“The common denominator of success --- the secret of success of every man who has ever been successful --- lies in the fact that he formed the habit of doing things that failures don't like to do.” - Albert E.N. Gray
Learn how to Simplify Investing, Reduce Fees & Improve Client Communication without hiring expensive TAMPs or OCIOs.
from Resilient Advisor
To learn more visit:
In 1940, at the National Association of Life Underwriters annual convention in Philadelphia, Albert E.N. Gray delivered a speech called ‘The Common Denominator of Success.’
Though it was written for life insurance professionals of an age gone by, its message is equally well suited to anyone who seeks success today. In a world where selfies with Lambos and exotic trips to the Mediterranean are thought of as inspiration material.... Jay Coulter thought re-producing this speech, with updates for today’s world, may be inspirational for someone struggling to get a foothold in their career.
Jay Coulter is not the first to reproduce this great talk and won’t be the last!
Follow Financial Advisor TV™ on Social:
Learn more about Financial Advisor TV™: http://www.financialadvisor.tv
© Financial Advisor TV, LLC. All Rights Reserved
Jay Coulter 00:09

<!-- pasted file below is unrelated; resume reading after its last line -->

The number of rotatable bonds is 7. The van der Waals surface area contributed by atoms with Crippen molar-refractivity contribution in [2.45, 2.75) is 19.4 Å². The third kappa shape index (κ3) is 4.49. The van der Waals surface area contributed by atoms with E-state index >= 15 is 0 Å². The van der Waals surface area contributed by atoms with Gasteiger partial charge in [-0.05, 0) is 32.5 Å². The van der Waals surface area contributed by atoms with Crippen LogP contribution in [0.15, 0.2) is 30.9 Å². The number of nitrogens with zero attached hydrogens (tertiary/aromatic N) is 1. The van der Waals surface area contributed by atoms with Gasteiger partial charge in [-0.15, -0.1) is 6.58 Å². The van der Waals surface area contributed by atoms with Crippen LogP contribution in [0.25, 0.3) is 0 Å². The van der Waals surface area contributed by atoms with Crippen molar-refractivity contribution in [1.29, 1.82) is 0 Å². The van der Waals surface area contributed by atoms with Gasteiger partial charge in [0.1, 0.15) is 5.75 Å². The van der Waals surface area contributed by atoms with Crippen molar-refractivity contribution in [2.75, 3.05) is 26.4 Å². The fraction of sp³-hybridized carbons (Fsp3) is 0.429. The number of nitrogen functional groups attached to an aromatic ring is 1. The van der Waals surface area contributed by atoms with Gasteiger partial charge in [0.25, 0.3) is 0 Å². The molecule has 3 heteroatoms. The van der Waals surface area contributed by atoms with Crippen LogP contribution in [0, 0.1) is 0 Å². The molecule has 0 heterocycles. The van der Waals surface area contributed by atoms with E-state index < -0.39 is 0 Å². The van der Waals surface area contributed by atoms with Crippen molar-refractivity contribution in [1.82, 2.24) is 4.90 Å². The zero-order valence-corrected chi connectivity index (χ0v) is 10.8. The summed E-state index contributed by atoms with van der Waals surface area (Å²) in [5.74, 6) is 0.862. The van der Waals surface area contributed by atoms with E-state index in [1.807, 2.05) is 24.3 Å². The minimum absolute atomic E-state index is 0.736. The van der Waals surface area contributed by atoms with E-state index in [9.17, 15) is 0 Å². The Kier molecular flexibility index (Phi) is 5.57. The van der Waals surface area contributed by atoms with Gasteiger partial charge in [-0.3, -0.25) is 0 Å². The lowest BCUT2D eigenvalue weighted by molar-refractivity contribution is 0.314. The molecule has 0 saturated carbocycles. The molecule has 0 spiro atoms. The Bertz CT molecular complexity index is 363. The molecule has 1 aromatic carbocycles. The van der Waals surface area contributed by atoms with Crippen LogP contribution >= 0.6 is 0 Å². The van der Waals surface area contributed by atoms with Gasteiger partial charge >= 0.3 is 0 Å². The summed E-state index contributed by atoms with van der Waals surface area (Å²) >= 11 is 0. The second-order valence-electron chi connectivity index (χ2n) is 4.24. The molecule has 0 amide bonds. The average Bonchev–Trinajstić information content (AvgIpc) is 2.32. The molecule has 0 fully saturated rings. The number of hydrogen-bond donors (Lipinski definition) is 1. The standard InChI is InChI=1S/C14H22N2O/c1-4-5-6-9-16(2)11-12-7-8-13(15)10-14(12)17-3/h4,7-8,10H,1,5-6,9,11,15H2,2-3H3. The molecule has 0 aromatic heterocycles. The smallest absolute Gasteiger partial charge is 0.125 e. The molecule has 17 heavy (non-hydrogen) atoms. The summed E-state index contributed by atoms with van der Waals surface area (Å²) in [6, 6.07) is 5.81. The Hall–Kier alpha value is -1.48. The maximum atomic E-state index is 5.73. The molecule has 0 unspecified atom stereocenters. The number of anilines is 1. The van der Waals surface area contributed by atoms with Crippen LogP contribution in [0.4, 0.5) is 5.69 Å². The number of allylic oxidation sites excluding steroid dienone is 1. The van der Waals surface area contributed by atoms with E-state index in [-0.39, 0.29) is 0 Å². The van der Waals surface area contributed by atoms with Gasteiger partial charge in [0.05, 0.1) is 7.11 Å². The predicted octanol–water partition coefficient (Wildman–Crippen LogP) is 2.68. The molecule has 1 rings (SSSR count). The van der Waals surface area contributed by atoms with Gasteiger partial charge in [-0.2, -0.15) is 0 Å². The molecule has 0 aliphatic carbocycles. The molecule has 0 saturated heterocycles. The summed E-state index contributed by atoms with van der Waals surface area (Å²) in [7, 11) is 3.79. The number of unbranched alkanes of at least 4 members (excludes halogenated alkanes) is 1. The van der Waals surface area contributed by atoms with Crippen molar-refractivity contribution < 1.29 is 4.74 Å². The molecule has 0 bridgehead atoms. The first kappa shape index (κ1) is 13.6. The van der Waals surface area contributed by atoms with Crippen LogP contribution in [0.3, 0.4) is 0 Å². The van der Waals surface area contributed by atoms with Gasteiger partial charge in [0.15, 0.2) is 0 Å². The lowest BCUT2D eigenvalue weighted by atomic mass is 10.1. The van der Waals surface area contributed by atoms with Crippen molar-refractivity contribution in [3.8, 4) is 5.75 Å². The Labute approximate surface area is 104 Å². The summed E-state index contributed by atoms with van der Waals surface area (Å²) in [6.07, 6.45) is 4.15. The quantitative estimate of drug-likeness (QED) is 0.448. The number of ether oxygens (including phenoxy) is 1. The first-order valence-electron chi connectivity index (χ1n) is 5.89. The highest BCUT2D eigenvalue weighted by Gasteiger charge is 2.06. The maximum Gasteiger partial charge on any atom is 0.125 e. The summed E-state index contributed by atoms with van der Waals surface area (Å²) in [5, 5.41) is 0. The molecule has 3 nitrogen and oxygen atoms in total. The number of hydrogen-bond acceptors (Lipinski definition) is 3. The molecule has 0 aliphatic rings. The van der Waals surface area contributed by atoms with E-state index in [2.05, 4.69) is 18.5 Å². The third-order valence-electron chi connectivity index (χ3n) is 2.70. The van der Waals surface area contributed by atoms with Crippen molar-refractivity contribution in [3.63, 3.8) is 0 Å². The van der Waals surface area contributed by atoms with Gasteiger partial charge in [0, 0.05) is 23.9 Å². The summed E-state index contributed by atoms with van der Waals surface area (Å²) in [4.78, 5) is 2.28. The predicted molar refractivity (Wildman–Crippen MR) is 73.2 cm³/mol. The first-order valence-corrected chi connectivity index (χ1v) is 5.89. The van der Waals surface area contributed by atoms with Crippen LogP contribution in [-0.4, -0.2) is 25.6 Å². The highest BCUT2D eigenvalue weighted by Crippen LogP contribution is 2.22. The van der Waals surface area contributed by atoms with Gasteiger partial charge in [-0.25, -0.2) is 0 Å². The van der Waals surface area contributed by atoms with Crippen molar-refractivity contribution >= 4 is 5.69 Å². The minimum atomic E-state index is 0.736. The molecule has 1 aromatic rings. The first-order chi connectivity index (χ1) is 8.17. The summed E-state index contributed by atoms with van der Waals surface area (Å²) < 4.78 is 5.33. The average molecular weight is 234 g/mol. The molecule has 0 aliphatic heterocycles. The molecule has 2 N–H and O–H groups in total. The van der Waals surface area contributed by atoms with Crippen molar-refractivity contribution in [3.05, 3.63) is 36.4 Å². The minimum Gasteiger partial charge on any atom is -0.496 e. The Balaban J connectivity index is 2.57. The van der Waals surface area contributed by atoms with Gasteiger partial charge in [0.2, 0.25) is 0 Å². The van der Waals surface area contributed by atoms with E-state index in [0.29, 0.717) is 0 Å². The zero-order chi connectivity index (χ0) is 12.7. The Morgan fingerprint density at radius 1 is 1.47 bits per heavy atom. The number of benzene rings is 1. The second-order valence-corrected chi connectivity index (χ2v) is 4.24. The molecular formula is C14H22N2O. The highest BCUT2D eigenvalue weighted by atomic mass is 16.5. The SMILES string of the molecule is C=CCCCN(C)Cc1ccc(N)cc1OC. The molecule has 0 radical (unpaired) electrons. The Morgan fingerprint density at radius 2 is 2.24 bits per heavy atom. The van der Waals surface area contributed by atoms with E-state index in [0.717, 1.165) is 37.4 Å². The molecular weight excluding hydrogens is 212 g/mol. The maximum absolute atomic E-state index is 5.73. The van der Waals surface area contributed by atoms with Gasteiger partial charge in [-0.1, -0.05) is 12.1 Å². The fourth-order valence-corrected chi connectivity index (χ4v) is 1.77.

In 1940, at the National Association of Life Underwriters convention in Philadelphia, Albert Gray delivered a speech called the common denominator of success. Though it was written for life insurance professionals of an age long ago, its message is equally as important today for anybody who's seeking success, particularly in financial services. In a world where selfies with "Lambos," and exotic trips to the Mediterranean are thought of as inspirational material, I thought reproducing this speech could benefit some folks inside of my network. Now, I'm not the first person to reproduce this, and I will not be the last, selfishly, I hope this podcast will be useful for my own children someday, when they find themselves going through some difficult decisions or hard times in their career. Here are the words of Albert Gray, updated with my language for a modern age. Several years ago, I was brought face to face with the very disturbing realization that I was trying to supervise and direct the efforts of a large number of professionals who were trying to achieve success without knowing myself what the secret of success really was. Like most of us, I had been brought up on the popular belief that success is driven by hard work. But I've seen so many people work hard without succeeding, and so many succeed. Without working hard, that I had come become convinced that hard work was not the real secret. Even though in most cases, it is one of the requirements. So I set out on a voyage of discovery, to figure out where success comes from. It carried me through the biographies and autobiographies of all sorts of successful people, until I finally reached a point in which I realized that the sixth secret, the secret I was trying to discover, lay not in what people did, but also what made them do that. In short, I was looking for the common denominator of success. And because that is exactly what I was looking for, that's exactly what I found. But this common denominator of success is so big, so powerful, and so vitally important to your future and mine, that I'm not going to be long winded about it. It is simple, the common denominator of success, the secret of success of every person who has ever been successful, lies in the fact that they formed the habit of doing things that failures don't like to do. It is just as true today, as it was back then. It's just as true as it sounds. And just as simple as it seems. You can hold it up to the light, you can put it to the acid test, you can kick it around until it is worn out. But when you are through with it, it will still be the common denominator of success, whether you like it or not. Have you ever noticed someone come into our industry and think a they have all the tools to be successful, and yet they fail. And conversely, someone who should not really be giving advice, yet they end up successful. I don't think hard work had anything to do with it, even if it was a component of it. If the secret of success lies in forming the habit of doing things that failures don't like to do, it's important to note this, the things that failures don't like to do, or the very same things that you and I, including the most successful people in our industry naturally don't like to do. We don't like to call on people who don't want to see us and talk to them about something they don't want to talk about. So instead, we post on social media, we write blogs, we produce podcasts, and we leverage other marketing distractions. Any reluctance to follow a definitive prospecting program is caused by this one basic dislike. Perhaps you've been discouraged by a feeling that you were born subject to certain dislikes that were peculiar just to you. And maybe the successful in our business are not afflicted with this problem. Perhaps you've wondered why it is that our biggest advisors seem to like to do the things that you don't like to do. Well, here's the secret. They don't like to do them either. And I think this is the most encouraging statement I've ever offered financial advisors. So that begs the question, if they don't like to do these things, then why do they do them? Because by doing these things that they don't like to do, they can accomplish the things that they want to accomplish. Success. Small people are influenced by the desire for pleasing results. Failures are influenced by the desire for pleasing methods. Why are the successful able to do the things they don't like to do while failures are not is because successful people have a purpose, strong enough to make them form the habit of doing things they don't like to do in order to accomplish the purpose they want to accomplish. Sometimes we all get into a slump. When we get into a slump, it simply means that we have reached a point at which for the time being, the things we don't like to do have become more important than the reasons for doing them. Many with whom I've discussed this common denominator of success have said at this point, but but but I have a family to support and I have to make a living from my family and myself. Isn't that purpose enough? Well, no, it isn't. It isn't sufficiently strong enough to make you form the habit of doing the things you don't like to do. For the very simple reasons that it's easier to adjust ourselves to the hardships of a poor living than it is to adjust ourselves to the hardships of making a better one. If you doubt me, just think of all the things you are willing to go without. In order to avoid doing the things you don't like to do. I'm going to read that again. If you doubt me, just think of all the things you're willing to go without. In order to avoid doing the things you don't like to do. Perhaps you've attended conferences in the past, and left determined to do the things that would make you successful or more successful only to find your decision or determination waiting just at the time when it should be put into effect or practice. Here's the answer. Any resolution or decision you make is simply a promise to yourself, which isn't worth a tinker's damn, unless you have formed the habit of making it and keeping it. And you won't form the habit of making it and keeping it unless right at the start. You link it with a definitive purpose that can be accomplished by keeping it. In other words, any resolution or decision you make today has to be made again tomorrow, and the next day and the next day and so on. And it not only has to be made each day, but it has to be kept each day. For if you miss one day in the making of keeping it, you've got to go back and begin again. But if you continue the process of making it and keeping it each morning, and each day you will wake up one morning a different person in a different world. And you will wonder what has happened to you and the world you used to live in? Well, here's what has happened. Your resolution or decision has become a habit. And you don't have to make it on this particular morning. The reason you're seeming like a different person living in a different world lies in the fact for the first time in your life, you have become the master of yourself and the master of your likes and dislikes. By surrendering to your purpose in life. That is why behind every success, there must be a purpose. And that is what makes purpose so important to your future. For in the final analysis your future is not going to depend on economic conditions or outside influences of circumstances over which you have no control. Your future is going to simply depend on your purpose in life. So let's talk about purpose. First of all, your purpose must be practical and not visionary. Some time ago, I talked with a man who thought he had a purpose which was more important to him than income. He was interested in the sufferings of his fellow man. He wanted to be placed in a position to alleviate that suffering. But when he analyzed his real feelings, we discovered and he admitted it, that what he really wanted was a nice job dispensing charity with other people's money and being paid well for it. Along with all the appreciation and feelings of importance that naturally go along with such a job. But in making your purpose practical, be careful to not make it logical. Make it a purpose of the sentimental or emotional type. Remember, need your logical while wants and desires are sentimental and emotional. Your needs will push you just so far. But when your needs are satisfied, they will stop pushing you. If however, your purpose is in terms of wants and desires, then your wants and desires will keep pushing you long after your needs are satisfied. And until your wants and desires are fulfilled. Recently I was talking with A young man who long ago discovered the common denominator of success without identifying its discovery. He had a definitive purpose in life, and it was definitely a sentimental or emotional purpose. He wanted his boy to go through college without having to work his way through, as he wants had done. He wanted to avoid for his little girl, the hardships his own sister had to face in her childhood. And he wanted his wife and mother of his children to enjoy the luxuries and comforts and even necessities, which had been denied his own mother, he was willing to form the habit of doing things he didn't like to do in order to accomplish this purpose. Now not to discourage him, but to rather encourage me, I said to him, aren't you going a little too far with this thing? There are no logical reasons why your son shouldn't be willing and able to work his way through college just as his father did. Of course, he'll miss many of the things you missed in your college life. But he'll probably have heartaches and disappointments as well. But if he's any good, he'll come through in the end, just as you did. And there's no logical reason why you should slave in order that your daughter may have things which your own sister wasn't able to have, or in order to find have the things your wife was not able to have. He looked at me with a rather pitying look and said, but Mr. Gray, there's no inspiration in logic. There's no courage in logic, there's not even happiness in logic, there's only satisfaction. The only place logic has in my life is in the realization that the more I'm willing to do for my wife and children, the more I shall be able to do for myself, I cannot imagine after hearing that story, you won't have to be told how to find your purpose, or how to identify it, and surrender to it. If it's a big purpose, you will be big in its accomplishment. If it's an unselfish purpose, you will be unselfish in accomplishing it. And if it's an honest purpose, you will be honest and honorable in the accomplishment of it. But as long as you live, don't ever forget, that while you may succeed beyond your fondest hopes, and your greatest expectations, you will never succeed beyond the purpose to which you're willing to surrender. Furthermore, your surrender will not be complete, until you have formed the habit of doing the things that failures don't like to do. Now, I hope you found this talk from Mr. Gray, inspirational. I know I always have a couple of takeaways for listeners, particularly if you're a financial advisor. Have you identified what your purpose in life should be? I find that most of not, what are the handful of things that most successful people in our industry do, that you maybe are not doing? Here are a couple of things to consider? Have you targeted the centers of influence that could have a real impact on your business and form the habit of trying to connect with them on a regular basis? How about your social interactions with clients? Are you taking them to lunch? Dinner? You know, in this post lockdown world, having the ability to get out and socialize with folks can have a real impact on your business? And lastly, are you asking for referrals? The number one way to acquire new high net worth clients? Thank you for listening and please don't forget to visit resilient advisor.com and grab some of the free resources that we provide financial advisors